There were some excellent sap runs last week for some and slower for others, but the weather in the next week looks favourable. Only one report of sap Brix came in at 2 degrees, which was a little lower than average for this respondent. Producers are making golden and amber syrup. No bud swell is being seen and there is still lots of snow in some bushes. Producers have made 20-80% of an average year’s crop, largely depending on when they tapped this year.
Grey-Bruce & District
Sap flow was good across the region, with one producer on vacuum reporting 5L of sap/tap/day and another reporting that last Saturday was the best flow of the season. Sap Brix ranged from 2 to 2.6 degrees and golden and amber syrup are being made. There is no sign of bud swell, but snowpack is variable with one report that the ground is beginning to dry out. Producers have made 15-105% of an average year’s crop.
Simcoe & District
Sap flows in this area were very good in the past week, with one producer on buckets reporting 15L of sap/tap for the week. Sap Brix ranged from 2 to 3.2 degrees, which was about average for most producers reporting. Amber and dark syrup are being made. Producers have made between 20-120% of an average year’s crop, with some on the lower end mentioning that they started late. There is no sign of bud swell, and some colder bushes have just begun to run.
Sap flow was good to excellent for the vast majority of survey respondents in this region. Brix ranges from 2 to 2.8 degrees, and golden to amber syrup is being made by most. Only one producer reports making dark syrup. There is no bud swell and very few signs of spring, with snow still found in sugarbushes. Folks have made 20-75% of their average year’s yield, with most clustering around 50%.
Side note – thank you to the anonymous respondent who shared their excellent production records kept over the past 30 years!
Quinte & District
There was excellent sap flow in this region in the past week. Sap sugar content was reported at 2% and golden, amber, and some dark syrup are being made. No bud swell has been seen for hard maple, but one producer is reporting bud swell in soft maples. Folks have made 30-80% of an average year’s crop, with many clustering around 75%.
Lanark & District
Sap flow was moderate to excellent in this region. Brix for those on lines was reported at 1.8-3, and 2.4-3 for those on buckets. Mostly golden and amber syrup and some dark are being made. Most folks have made 30-80% of an average year’s crop, with one producer reporting 5%. There is still a deep snowpack in many sugar bushes.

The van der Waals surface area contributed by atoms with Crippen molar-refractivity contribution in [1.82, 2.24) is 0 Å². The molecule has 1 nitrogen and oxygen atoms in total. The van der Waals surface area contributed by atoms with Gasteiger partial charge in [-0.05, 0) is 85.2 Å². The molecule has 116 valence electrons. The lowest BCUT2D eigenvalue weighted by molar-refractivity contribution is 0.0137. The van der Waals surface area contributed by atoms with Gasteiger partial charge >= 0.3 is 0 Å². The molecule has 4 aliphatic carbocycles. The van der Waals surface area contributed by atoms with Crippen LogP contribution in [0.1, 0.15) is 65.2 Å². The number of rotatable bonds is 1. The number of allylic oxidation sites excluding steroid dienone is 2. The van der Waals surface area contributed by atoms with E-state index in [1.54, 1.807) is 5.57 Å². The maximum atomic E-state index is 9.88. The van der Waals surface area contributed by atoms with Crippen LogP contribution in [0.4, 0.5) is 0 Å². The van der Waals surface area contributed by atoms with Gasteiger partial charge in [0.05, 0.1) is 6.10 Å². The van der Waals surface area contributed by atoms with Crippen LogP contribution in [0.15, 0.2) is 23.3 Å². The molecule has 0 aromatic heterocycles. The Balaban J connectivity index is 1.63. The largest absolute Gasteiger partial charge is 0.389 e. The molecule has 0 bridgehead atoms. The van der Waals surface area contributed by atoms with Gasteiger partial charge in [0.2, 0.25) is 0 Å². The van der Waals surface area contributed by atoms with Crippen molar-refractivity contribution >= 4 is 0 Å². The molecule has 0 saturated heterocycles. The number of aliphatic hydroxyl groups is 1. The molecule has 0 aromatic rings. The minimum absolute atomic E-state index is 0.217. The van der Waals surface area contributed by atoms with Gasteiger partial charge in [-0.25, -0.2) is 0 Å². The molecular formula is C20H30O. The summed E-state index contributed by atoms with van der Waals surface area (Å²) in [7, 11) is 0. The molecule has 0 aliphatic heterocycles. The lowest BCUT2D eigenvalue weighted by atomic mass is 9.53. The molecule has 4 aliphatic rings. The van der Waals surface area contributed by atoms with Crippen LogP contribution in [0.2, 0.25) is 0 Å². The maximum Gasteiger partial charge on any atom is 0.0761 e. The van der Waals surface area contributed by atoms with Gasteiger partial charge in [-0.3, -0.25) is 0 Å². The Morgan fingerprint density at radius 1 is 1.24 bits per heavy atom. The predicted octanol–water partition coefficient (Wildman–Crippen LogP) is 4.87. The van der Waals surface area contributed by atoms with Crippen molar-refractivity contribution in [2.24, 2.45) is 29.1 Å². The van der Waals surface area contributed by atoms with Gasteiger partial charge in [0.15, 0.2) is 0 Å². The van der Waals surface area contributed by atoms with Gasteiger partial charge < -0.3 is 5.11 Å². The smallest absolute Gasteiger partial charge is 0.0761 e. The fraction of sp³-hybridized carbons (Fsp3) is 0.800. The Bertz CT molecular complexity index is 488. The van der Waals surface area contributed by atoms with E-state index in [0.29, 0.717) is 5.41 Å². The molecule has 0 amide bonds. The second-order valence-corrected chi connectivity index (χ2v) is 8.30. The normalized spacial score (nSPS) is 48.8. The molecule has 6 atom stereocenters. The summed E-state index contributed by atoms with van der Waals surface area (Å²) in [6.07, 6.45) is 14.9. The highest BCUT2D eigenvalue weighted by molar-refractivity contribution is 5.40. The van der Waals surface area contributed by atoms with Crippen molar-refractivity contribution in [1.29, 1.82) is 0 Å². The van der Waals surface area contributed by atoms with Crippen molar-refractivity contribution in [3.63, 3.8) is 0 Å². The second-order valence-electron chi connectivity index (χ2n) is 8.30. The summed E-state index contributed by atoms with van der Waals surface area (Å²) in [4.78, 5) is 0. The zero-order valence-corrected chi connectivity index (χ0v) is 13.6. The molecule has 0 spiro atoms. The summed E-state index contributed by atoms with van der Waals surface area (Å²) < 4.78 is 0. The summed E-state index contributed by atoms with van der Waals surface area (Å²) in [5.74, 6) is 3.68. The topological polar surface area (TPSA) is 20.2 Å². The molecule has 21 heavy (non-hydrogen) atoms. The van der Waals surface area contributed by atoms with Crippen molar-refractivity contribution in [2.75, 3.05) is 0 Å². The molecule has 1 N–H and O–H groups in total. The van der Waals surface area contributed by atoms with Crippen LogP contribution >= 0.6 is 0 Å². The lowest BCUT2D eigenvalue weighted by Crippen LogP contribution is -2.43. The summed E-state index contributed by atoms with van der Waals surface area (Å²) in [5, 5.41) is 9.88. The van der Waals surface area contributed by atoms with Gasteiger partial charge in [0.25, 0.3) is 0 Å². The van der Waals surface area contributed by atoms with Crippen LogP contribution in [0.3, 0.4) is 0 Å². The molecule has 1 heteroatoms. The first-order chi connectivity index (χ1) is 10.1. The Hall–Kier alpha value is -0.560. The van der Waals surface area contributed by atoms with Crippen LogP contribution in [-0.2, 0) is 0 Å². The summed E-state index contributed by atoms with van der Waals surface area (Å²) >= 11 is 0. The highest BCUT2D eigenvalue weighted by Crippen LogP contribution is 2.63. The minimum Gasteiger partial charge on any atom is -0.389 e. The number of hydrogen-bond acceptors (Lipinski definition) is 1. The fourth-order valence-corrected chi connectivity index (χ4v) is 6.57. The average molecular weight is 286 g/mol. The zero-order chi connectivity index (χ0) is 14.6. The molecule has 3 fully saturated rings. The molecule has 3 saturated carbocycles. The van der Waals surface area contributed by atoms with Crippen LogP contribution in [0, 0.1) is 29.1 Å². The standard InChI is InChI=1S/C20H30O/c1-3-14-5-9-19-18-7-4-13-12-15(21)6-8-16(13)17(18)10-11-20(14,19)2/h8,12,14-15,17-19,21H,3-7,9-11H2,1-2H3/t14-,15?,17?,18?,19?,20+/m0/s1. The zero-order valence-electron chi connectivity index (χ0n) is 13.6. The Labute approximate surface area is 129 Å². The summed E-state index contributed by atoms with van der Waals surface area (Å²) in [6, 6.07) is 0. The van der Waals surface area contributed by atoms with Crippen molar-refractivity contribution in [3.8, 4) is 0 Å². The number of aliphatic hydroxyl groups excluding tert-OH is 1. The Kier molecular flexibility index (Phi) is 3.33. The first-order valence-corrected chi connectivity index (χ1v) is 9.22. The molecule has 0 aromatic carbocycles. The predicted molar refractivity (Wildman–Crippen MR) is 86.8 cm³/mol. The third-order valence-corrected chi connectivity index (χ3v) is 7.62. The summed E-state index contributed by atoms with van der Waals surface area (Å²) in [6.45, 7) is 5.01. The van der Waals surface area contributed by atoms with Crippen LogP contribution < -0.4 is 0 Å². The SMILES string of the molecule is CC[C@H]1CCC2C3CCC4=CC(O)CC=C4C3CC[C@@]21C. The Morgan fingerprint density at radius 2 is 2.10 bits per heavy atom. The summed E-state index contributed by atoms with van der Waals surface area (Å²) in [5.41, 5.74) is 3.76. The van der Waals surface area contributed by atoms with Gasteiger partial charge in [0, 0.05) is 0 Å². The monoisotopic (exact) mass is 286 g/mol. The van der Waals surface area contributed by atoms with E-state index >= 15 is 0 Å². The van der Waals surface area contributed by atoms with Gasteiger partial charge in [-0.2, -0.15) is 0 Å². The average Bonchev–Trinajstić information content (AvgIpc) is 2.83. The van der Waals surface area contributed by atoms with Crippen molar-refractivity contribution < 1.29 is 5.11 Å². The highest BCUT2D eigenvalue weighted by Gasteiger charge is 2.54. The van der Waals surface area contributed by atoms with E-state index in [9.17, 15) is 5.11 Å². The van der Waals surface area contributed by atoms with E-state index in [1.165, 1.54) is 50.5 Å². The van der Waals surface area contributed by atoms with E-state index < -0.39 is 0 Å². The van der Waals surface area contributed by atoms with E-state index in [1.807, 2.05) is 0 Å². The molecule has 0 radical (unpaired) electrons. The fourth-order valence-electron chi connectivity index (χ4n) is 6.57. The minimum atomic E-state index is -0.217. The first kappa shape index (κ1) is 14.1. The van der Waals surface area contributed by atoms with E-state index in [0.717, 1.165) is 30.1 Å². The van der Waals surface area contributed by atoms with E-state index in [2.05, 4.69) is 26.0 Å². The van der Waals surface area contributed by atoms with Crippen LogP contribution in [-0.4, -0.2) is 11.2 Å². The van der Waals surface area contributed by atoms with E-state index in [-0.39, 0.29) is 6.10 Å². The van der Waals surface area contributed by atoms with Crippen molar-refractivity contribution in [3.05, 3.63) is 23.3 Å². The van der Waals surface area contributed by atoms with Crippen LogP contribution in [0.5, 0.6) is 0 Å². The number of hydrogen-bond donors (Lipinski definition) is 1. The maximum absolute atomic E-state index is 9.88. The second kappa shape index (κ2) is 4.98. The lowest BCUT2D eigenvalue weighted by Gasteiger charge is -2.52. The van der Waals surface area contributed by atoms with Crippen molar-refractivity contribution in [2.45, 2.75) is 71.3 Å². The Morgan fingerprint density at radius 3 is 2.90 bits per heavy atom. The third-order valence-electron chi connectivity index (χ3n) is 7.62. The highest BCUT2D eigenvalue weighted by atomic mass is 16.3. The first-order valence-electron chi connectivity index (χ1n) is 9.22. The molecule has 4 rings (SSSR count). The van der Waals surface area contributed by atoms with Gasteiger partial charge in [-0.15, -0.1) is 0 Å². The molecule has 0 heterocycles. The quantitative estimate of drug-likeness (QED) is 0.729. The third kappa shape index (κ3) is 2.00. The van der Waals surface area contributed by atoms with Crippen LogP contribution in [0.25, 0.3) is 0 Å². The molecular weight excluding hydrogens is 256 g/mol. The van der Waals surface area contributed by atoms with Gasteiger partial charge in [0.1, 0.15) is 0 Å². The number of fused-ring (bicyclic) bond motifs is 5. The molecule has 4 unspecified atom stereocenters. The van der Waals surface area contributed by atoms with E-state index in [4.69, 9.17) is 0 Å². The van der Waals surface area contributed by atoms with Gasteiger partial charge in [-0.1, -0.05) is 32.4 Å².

This region saw moderate runs in the last week. Brix ranged from 2.1-2.5 degrees, which was average for most reporting producers. Amber syrup is being made, and folks are at about 30-50% of an average year’s crop. There is still a good amount of snow pack in the bushes.
Ottawa Valley District
Most producers in this region (regardless of sap collection method) experienced slow and sporadic sap flow this week, with only one producer on buckets reporting moderate to heavy flow. Brix ranged from 2.8-4 degrees, all reports from producers on buckets. Golden and amber syrup are being made, and producers are at 0-50% of an average year’s crop, with most clustering below 25%. The season has just begun here.
Some folks experienced excellent flow this week and others had very slow flow. Sap sugar ranges from 2.2-2.5, and golden, amber, and some dark syrup are being made. Producers have made 10-50% of an average year’s crop, with most clustering around 20%. No bud swell is reported.
Algoma & District
Producers in this large region experienced a range of sap flow in the past week, from small daily runs to a few very large runs. One producer who just tapped had just enough flow to flush their lines. Only one report of sap Brix came in at 2.2 degrees, and amber and dark syrup are being made. Folks have made 0-30% of an average year’s crop, with no signs of bud swell.